Also Genestealers are on space hulks because of their legacy from the Space Crusade era of GW gaming, where squads of marines (not in terminator armour) would have to fight Chaos Space Marines, Gretchin, Necrons and Genestealers aboard space hulks. I think going forward from this GW decided that the marine vs genestealer combat was the most tense and so that became the premise for Space Hulk. 
You can add as much justification from newer canon sources as you wish, but basically Genestealers are nasty buggers to be fighting aboard a space hulk.


Only the insane have strength enough to prosper.

Only those that prosper may truly judge what is sane.


#9 TechVoid

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Posted 13 October 2012 - 04:42 AM

Kasatka said:

I think going forward from this GW decided that the marine vs genestealer combat was the most tense and so that became the premise for Space Hulk.

Yeah, that's what I called a 'WH40k fact which superscribs any logic'.

Cheers,

-- TechVoid



#10 MikeN

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Posted 16 October 2012 - 01:10 AM

Kasatka said:

 Also Genestealers are on space hulks because of their legacy from the Space Crusade era of GW gaming, where squads of marines (not in terminator armour) would have to fight Chaos Space Marines, Gretchin, Necrons and Genestealers aboard space hulks. I think going forward from this GW decided that the marine vs genestealer combat was the most tense and so that became the premise for Space Hulk. 
You can add as much justification from newer canon sources as you wish, but basically Genestealers are nasty buggers to be fighting aboard a space hulk.

I think Space Hulk actually pre-dated Space Crusade by about a year or so, not the other way round.  I seem to recall some fluff from either Space Hulk itself or White Dwarf that Imperial scholars were puzzled by the presence of Genestealers aboard the hulks so they suggested a theory that the genestealers were using the hulks to drift through space to infect other worlds or passing ships which could carry the infection onwards. 



#11 Warmaster Picklehauber

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Posted 29 October 2012 - 07:05 AM

I've been on-and-off interested in 40k since the mid-80's. (I bought the first edition of WH 40k Rogue Trader in 1986 or whenever.) I recall Space Hulk being published sometime around 1988. I was friends in high school with some well-to-do kids whose parents could easily afford GW products, so they always got the new stuff! They introduced me to the game, which was really fun. I always though that SH was inspired by Aliens, as the Colonial Marines blasting xenos in the movie's dystopia was a natural fit for 40k.

The Genestealers were their own thing, having the cults, and not really Tyranids at least not in canon. In fact I don't believe the Tyranids (as they are now) were actually an IP until much later. If I remember right, they were evil aliens with an insect-like society and "zoat" slavers and that was about it; certainly not the  hive- intelligenced, galactic locust-like death like they are now. I prefer them thus as they its a nice analog to the Black Plague (of Middle Ages Europe) in the medievalian WH universe.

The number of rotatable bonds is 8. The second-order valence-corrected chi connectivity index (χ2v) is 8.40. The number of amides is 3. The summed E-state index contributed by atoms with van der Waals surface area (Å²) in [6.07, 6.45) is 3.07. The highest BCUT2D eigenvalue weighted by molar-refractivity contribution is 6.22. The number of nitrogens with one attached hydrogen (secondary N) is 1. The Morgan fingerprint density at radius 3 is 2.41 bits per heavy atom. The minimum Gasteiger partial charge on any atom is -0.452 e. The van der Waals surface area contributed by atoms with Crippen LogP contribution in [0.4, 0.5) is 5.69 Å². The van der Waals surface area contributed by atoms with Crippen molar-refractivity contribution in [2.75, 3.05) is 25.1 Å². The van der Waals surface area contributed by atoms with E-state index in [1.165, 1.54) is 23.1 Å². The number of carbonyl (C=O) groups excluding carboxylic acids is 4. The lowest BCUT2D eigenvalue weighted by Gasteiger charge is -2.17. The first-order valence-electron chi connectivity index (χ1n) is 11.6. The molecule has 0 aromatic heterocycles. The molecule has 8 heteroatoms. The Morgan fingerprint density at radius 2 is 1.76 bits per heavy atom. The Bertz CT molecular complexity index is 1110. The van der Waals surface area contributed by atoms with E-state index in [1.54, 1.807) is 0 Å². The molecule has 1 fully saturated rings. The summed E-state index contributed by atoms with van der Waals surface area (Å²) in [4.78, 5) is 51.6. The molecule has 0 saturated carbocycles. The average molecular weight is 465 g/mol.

This could all be wrong. I still have 1s Ed. stuff, but I haven't opened it for over 14 years.



#12 Warmaster Picklehauber

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Posted 29 October 2012 - 07:28 AM

I've been on-and-off interested in 40k since the mid-80's. (I bought the first edition of WH 40k Rogue Trader in 1986 or whenever.) I recall Space Hulk being published sometime around 1988. I was friends in high school with some well-to-do kids whose parents could easily afford GW products, so they always got the new stuff! They introduced me to the game, which was really fun. I always though that SH was inspired by Aliens, as the Colonial Marines blasting xenos in the movie's dystopia was a natural fit for 40k.

The Genestealers were their own thing, having the cults, and not really Tyranids at least not in canon. In fact I don't believe the Tyranids (as they are now) weren't an IP until much later. If I remember correctly, they were evil aliens, with an insect-like society, and were also "zoat" slavers and that was about it; certainly not the hive-intelligenced, galactic locust-like biblical plague like they are now. I prefer them thus as they its a nice analog to the Black Plague of ,medieval Europe; the obvious inspiration for WH 40k

This could all be wrong. I still have 1s Ed. stuff, but I haven't opened it for over 14 years.

EDIT: Oops, thought I was in the RT forums! Oh well, carry on!



#13 Nayshan216

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Posted 05 November 2012 - 09:41 PM

 The Warp doesnt neccessarily effect the whole hulk, gellar fields and other such tech is usually scattered through, protecting regions of the ship and thus protecting the creatures within, Genestealers like them because they are basically scouts for the larger swars, picking out vulnerable targets by sneaking into Imperial territory and sneaking into hives and such, Space Hulks go everywhere, and though there are a lot of Genestealers around, they arent the most common thing on hulks, Daemons are but also a range of other monsters